360dgrees is an Australian immersive experience platform. The company recently launched its offering for retail and has picked up Country Road as its first customer.
But what exactly does 360dgrees do?
As the company’s CEO Toby Ellis puts it, 360dgrees helps people see things differently.
That could be with a training video which shows people how to operate safely and effectively or it could be by letting someone see inside of a theatre or stadium and the view from a particular seat before they book it.
In this latest venture, 360dgrees is creating a new and engaging retail experience for Country Road’s customers.
The platform is developed using Microsoft Azure Media Services to support live streaming and immersive virtual reality (VR).
Azure’s rich APIs means video content can also be integrated with additional functions that, for example, navigate a user through a training exercise, and allow consumers to order and pay for goods and services displayed in the video.
“We are excited about the opportunity for retailers to experience 360dgrees at NRF,” says Ellis.
“With our partner Microsoft we are committed to empowering retailers through a solution which can not only provide a unique training solution for staff across the organisation but also deliver a heightened experience for customers.”
“We had this theory that if you use virtual reality you can connect better to customers, and let customers and staff experience unique events like Black Friday sales.”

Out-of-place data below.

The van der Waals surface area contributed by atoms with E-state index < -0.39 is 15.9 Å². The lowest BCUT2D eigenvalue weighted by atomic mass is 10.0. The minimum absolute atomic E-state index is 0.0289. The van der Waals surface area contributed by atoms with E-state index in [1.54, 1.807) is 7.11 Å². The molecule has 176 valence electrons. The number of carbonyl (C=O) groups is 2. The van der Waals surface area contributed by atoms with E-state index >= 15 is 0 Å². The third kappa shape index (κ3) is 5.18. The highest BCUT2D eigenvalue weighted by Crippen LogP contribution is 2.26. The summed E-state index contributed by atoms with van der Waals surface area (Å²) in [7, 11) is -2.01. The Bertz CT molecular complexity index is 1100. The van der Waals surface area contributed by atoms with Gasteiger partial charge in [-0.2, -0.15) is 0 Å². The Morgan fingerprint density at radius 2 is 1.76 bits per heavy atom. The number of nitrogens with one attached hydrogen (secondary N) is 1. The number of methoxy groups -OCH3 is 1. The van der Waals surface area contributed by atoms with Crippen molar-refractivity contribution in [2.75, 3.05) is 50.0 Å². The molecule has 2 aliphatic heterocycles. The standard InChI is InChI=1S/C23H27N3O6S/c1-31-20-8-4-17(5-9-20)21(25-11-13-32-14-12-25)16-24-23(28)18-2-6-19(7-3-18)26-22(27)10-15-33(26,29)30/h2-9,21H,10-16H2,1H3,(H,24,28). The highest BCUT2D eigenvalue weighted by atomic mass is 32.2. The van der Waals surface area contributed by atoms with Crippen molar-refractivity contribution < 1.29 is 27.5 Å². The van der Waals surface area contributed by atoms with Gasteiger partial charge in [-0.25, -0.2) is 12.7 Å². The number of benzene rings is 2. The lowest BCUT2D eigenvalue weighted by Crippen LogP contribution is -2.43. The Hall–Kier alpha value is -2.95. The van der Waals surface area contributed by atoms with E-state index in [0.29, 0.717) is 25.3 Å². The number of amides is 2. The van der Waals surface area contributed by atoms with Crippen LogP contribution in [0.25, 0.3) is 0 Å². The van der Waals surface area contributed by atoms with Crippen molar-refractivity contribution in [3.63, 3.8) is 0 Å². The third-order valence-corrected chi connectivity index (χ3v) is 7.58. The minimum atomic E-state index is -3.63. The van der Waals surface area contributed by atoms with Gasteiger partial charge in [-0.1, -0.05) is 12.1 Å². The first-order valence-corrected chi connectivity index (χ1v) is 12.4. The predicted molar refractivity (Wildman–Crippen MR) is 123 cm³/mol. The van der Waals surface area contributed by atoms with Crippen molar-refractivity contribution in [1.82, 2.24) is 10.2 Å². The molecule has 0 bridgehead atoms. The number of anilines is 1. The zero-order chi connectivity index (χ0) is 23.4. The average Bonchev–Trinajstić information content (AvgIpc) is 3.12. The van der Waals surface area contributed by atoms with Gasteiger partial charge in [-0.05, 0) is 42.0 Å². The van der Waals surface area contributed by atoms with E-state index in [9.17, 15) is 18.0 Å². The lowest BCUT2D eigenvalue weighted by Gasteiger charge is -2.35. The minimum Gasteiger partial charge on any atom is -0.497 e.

“One of the conversations with Country Road group – is about how to create immersive retail customer experiences.”
“Imagine going into the retail clothing store and instead of seeing the clothes hanging there – you put on a VR headset and see the fashion in the context it was designed for – that could be on the beach, at the races, lunch with friends – you are seeing the clothes in action.”
What’s new about this platform, and what sets it apart from advertising videos that tend to show the clothes in real settings, is its interactive component.
This function allows people to select clothes to try on, to buy or to add to a wishlist within the virtual reality environment.
If you use the system in a store the clothes you want to try on will be in the change room waiting for you – in the correct size and colour.
“For Country Road, this is about how to connect better to the customer – and create an innovative experience, new opportunity,” continues Ellis.
“So, at the races you can create a pop-up store – with the full range there without you being in the store.”
“Or if you are in the store and the next season hasn’t been released they might have some previews of it to experience it virtually.”
On the other hand, the platform can drive better insights for the retailer, explains Ellis.
“Think about the analytics – the retailer can say ‘what items are people selecting that they are not necessarily trying on? How can we leverage the customer loyalty system? Can we use a point of sale inside the VR to expedite that transaction?’”
Retailers are alert to the necessity to turn data into usable insights and 360dgrees’ patented analytics layer can provide insights about buyer behaviour.
Ellis says using Azure as the platform has made the solution much more affordable and largely done away with the need for computer generated images and 3D modelling that have in the past slowed the adoption of virtual reality.
It’s created a new class of service – what Ellis describes as “interactive reality.”
“This essentially democratises the technology for the first time. This is technology that anyone can use to design, create and publish their own experiences,” he adds.
The platform also offers training opportunities. By placing people in situations that they may not have experienced before, the platform prepares them for the unknown and optimises responses to particular situations.
Ellis also says that knowledge retention is boosted significantly.
“When we make the content interactive and gamify the experience people are learning by doing so knowledge retention goes from 5% to 75%."